Also heading to Delaware are Joseph Arboritanza and Aldana Gonzalez. Anthony Granitz, who has a home in Indianapolis, has already saddled two winners at Indiana Grand and will also stable horses at Arlington.

As has been the case in recent years, a contingent of Tampa Bay Downs jockeys will move their tack to Presque Isle Downs, where racing begins on May 21. The group of Keystone State-bound riders includes Pablo Morales; Ronnie Allen, Jr.; Willie Martinez; and Mike Allen.

The track’s leading jockey, Daniel Centeno, plans to accept mounts at Monmouth and Laurel Park (which still has a week left in its winter-spring meeting) before heading to Delaware, where he finished fifth last season with 45 victories.

Edwin Gonzalez, second in the Oldsmar standings, also plans to compete at Monmouth and Delaware. Scott Spieth will ride in the mid-Atlantic area, looking to secure business at Pimlico, Parx Racing and Penn National before heading to Delaware.

Jose Ferrer plans to ride at Monmouth, with Orlando Bocachica riding there and at Delaware. Wilmer Garcia will also be based in the mid-Atlantic at Monmouth and Delaware. Samy Camacho is headed to Gulfstream Park.

Jesus Castanon has been riding the past three weeks at Keeneland, while Leandro Goncalves is competing at Indiana Grand. Dean Butler is in Minnesota preparing for Friday’s opening at Canterbury Park.

Fernando De La Cruz, who won with his final three mounts here on April 12, injured his left shoulder in the last of those races and recently underwent surgery. His agent, Don Cespedes, said he could return to action at Indiana Grand in two months.

Around the oval. Wilmer Garcia rode three winners today. Garcia captured the fourth race on Smooth Cookie, a 3-year-old Florida-bred filly bred and owned by J D Farms and trained by George S. Bush. Garcia added the seventh race on 5-year-old gelding Whole for owner Big E Stables and trainer Dale Bennett.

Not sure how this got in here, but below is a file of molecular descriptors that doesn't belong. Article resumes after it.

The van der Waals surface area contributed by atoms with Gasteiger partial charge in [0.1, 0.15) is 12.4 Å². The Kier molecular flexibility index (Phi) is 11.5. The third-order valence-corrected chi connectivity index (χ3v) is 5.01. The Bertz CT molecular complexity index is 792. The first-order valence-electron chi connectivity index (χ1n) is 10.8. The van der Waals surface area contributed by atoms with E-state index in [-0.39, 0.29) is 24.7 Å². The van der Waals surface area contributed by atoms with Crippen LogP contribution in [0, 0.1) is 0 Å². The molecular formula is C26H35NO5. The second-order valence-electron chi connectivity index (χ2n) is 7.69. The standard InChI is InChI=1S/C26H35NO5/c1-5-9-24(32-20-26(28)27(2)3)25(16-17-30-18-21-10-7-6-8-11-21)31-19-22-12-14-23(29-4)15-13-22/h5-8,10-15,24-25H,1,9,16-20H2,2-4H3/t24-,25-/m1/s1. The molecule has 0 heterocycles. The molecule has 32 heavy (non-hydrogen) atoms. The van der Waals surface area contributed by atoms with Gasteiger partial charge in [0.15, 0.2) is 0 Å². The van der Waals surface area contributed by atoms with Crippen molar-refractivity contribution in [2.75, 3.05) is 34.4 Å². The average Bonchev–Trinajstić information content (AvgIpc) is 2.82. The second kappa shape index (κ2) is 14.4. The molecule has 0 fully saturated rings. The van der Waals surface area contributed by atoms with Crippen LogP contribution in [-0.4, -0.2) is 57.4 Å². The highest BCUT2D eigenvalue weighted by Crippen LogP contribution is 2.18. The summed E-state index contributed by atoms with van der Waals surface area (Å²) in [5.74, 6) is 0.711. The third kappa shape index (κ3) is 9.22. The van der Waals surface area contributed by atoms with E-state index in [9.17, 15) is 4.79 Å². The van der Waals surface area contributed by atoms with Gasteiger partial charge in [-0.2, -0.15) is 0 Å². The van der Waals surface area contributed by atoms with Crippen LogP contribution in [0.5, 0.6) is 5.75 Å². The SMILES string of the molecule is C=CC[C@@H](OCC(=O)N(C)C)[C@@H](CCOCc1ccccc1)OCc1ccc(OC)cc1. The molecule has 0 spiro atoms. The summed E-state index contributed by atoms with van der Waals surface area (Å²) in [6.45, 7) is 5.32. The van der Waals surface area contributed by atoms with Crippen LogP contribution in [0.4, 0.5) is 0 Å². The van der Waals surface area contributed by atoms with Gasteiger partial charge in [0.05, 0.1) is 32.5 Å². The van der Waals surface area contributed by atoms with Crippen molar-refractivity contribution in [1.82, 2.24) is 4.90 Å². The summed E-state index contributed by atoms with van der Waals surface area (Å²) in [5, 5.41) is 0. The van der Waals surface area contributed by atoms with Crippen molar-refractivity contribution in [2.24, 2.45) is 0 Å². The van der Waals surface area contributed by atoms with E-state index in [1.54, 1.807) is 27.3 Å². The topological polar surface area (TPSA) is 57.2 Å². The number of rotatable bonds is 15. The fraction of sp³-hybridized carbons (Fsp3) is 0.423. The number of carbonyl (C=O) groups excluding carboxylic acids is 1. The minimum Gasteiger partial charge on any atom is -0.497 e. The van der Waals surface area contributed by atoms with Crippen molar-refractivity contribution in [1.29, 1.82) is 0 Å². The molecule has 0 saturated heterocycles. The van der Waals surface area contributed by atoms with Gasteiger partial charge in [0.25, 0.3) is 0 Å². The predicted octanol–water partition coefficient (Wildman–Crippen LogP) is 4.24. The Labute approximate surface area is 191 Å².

Garcia came right back to win the eighth race, the Cody’s Original Roadhouse Race of the Week on the turf, on I. Damiana, a 3-year-old filly owned by Leonard Racing Stable and trained by George Leonard, III.

Trainer Dennis Ward and his Ridenjac Racing outfit, which leads the track’s owner standings with 21 victories, won today’s second and third races. Ward sent out 3-year-old filly Eternal Tempest to win the second race under apprentice jockey Ajhari Williams.

Ward and Ridenjac took the third race on the turf with 8-year-old horse Smart and True, the Smarty Jones offspring’s fourth consecutive victory. Jose Ferrer was the jockey.

Grade III Sam F. Davis Stakes winner McCraken turned in his final workout in preparation for the Kentucky Derby Presented by Yum! Brands today at Churchill Downs, breezing five furlongs in 1:00 4/5 seconds under jockey Brian Hernandez, Jr.

Both Hernandez and trainer Ian Wilkes expressed enthusiasm about the effort from the son of Ghostzapper, who is bidding to become the first Sam F. Davis winner to capture the Run for the Roses. The 143rd edition of the Kentucky Derby is Saturday and will be simulcast at Tampa Bay Downs.

McCraken is 3-for-3 at Churchill Downs in his career, including a victory in the Grade II Kentucky Jockey Club Stakes as a 2-year-old last November.

“Today was really good because he found his rhythm, which is what we were looking for,” Hernandez said. “When I wanted him to pick it up, when he knew it was time to pick it up, he picked it up. It was one of those maintenance-type works that Ian was looking for and he was right on cue with it.”

“I like what I see,” Wilkes said. “He looked like he was doing it easy down the lane. He galloped out good; I didn’t want him to gallop out too far today, but he just kept wanting to go. I wanted the horse to want more, I wanted to come out of here wanting more.”